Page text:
It appears that, at least in the earlier periods, hoplites often went into battle naked, or wearing only a loin cloth, perhaps. At least this would help them run more fleetly than pursuers after they'd dropped their shields and spears! For below-the-waist security, the well-dressed hoplite often wore a frontal protection made up of leather strips. This idea was the forerunner of the Later Roman Pteruges. Greaves were like light-weight bronze shin-pads. The existing contemporary art isn't clear whether they were thin bronze shapes which sprung over the shin, or heavier protection more like today's cricketers' pads.
With all this aggressive individuality, how was it that the Greek fighting machine was so successful? Against all probability, these aggressive individualists had developed into the most effective team-players the world had seen up until that time. Provided they set up their formation in time (which later turned out to be a BIG proviso), then the only formation of anywhere near the same numbers which could defeat them was a similar phalanx. As long as the phalanx kept its formation, it could only be beaten by a similar formation unless greatly outnumbered. Alexander simply gave his virtually unstoppable phalanx longer spears which out-reached even the Greeks spears, at the price of even further rigidity. But Alex realised the weakness and supported the flanks with more flexible bodies of troops. Nevertheless, the Romans beat the phalanx because of the inherent flexibility of the legion. They effectively trimmed away the cohesion and exposed the vulnerable flanks.
This same idea of the pike-armed phalanx came to light briefly centuries later, when the Swiss army had its day in the limelight during the Renaissance. It failed eventually because of its rigidity, and the new weapon of gunpowder.
The backbone of any Greek army was the phalanx, and any self-respecting Greek warrior would try to be fit enough to join it. Not everyone was able to afford the complete and expensive hoplite panoply. The more poorly equipped Greeks were usually classed as "Peltast", named after the lighter, smaller shield they carried.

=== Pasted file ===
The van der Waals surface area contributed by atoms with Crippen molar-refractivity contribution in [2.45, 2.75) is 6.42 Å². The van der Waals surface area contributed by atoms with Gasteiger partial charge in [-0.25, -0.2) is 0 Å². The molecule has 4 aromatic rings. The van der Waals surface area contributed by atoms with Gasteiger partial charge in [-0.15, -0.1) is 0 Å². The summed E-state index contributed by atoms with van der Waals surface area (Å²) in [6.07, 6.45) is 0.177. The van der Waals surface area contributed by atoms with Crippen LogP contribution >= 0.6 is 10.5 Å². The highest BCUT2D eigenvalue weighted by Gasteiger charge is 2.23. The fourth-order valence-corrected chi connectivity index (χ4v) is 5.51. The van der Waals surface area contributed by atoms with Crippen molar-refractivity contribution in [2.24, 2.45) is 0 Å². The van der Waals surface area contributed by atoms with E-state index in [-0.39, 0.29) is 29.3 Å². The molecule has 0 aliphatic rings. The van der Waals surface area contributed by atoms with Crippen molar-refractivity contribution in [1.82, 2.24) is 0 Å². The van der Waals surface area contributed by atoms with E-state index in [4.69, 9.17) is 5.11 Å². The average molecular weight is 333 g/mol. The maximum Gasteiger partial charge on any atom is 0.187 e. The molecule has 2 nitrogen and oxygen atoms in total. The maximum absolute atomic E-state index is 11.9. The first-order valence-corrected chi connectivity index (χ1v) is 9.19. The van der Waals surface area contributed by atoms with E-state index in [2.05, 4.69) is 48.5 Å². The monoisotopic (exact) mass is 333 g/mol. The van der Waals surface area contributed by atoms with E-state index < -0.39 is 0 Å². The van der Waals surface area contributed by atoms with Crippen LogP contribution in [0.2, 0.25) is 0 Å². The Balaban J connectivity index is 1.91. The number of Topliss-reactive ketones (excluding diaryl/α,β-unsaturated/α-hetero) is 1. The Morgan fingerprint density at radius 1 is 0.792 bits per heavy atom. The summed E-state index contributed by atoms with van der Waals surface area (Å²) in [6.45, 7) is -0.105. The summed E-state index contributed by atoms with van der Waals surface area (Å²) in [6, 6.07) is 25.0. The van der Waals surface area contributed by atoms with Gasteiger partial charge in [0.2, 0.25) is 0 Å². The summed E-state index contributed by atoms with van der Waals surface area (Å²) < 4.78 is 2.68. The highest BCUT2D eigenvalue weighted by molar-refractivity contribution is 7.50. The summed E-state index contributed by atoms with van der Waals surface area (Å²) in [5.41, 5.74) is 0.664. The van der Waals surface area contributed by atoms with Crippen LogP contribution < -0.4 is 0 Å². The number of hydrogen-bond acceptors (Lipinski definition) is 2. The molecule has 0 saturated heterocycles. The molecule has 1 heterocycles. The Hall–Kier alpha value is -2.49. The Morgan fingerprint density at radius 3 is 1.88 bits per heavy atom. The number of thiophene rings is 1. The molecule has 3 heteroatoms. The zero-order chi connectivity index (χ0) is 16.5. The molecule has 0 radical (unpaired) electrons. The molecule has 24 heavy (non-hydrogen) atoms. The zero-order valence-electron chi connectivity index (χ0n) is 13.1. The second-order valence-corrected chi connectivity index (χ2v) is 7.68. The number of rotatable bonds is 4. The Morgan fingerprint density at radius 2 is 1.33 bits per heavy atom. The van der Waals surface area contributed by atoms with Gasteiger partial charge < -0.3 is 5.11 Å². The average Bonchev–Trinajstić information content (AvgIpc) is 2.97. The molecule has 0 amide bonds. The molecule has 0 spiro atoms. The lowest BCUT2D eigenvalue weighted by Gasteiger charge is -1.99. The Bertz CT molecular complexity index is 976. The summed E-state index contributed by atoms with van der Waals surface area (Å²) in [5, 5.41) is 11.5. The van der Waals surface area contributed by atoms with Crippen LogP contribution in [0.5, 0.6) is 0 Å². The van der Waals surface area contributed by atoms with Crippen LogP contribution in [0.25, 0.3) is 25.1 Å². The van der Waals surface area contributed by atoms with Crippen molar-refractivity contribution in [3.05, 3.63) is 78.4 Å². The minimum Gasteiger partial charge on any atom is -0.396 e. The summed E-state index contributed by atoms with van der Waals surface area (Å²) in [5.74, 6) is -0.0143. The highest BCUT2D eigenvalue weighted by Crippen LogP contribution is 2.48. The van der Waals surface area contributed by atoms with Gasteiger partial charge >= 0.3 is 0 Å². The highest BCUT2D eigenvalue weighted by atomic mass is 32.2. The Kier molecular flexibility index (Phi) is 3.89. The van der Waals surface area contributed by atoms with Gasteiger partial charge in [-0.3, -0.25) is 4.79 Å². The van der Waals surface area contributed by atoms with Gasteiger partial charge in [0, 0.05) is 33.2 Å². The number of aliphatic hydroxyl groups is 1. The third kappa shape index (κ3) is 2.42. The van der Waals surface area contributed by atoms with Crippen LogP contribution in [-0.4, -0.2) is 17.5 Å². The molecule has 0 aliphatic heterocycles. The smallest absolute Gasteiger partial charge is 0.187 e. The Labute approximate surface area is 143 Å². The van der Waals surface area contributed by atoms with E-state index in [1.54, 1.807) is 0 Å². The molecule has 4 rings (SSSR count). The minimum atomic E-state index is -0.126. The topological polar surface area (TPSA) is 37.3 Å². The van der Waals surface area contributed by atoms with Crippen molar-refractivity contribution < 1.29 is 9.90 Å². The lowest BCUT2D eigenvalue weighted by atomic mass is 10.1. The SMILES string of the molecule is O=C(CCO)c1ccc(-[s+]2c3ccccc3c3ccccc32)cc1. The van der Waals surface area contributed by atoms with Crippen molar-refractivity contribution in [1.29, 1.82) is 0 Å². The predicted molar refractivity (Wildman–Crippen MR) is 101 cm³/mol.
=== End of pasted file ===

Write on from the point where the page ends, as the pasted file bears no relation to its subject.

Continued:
The peltasts principal armament was two, possibly three javelins, varying in length and type over the centuries. At the time of the wars with Persia, it was between 1 and 1.5 metres long, with a relatively small blade. The javelin would be launched at the enemy, and the last one would be kept for close contact fighting. There has been some dispute about how the javelin was actually thrown. It seems possible that two cords were wound around the shaft; when the javelin was thrown, the cords caused the javelin to spin, giving a sort of gyroscopic stability and hence, presumably, increased accuracy and possibly even a slight increase in range. Aside from javelin and light shield,  the rest was pretty much up to the individual. Most peltasts wore a short sword or dagger for in-fighting, and this was carried thrust through or hanging from their belt.
The hoplites rather naturally looked down upon the poorly equipped peltasts as inferiors both socially and in battle usefullness. It came as a horrible shock during the wars between Sparta and the Hellenic League when a group of peltasts slaughtered a unit of so-called invincible Spartan hoplites.  The hoplites had become rigid and very stylised in their movement; the Spartans found to their horror that, on the right sort of terrain, the peltast was far superior in manoeuvrability and could dodge the heavier hoplite's superior weaponry and training.

[1] What  happened to the Dark Ages and the Middle Ages? (Ed.)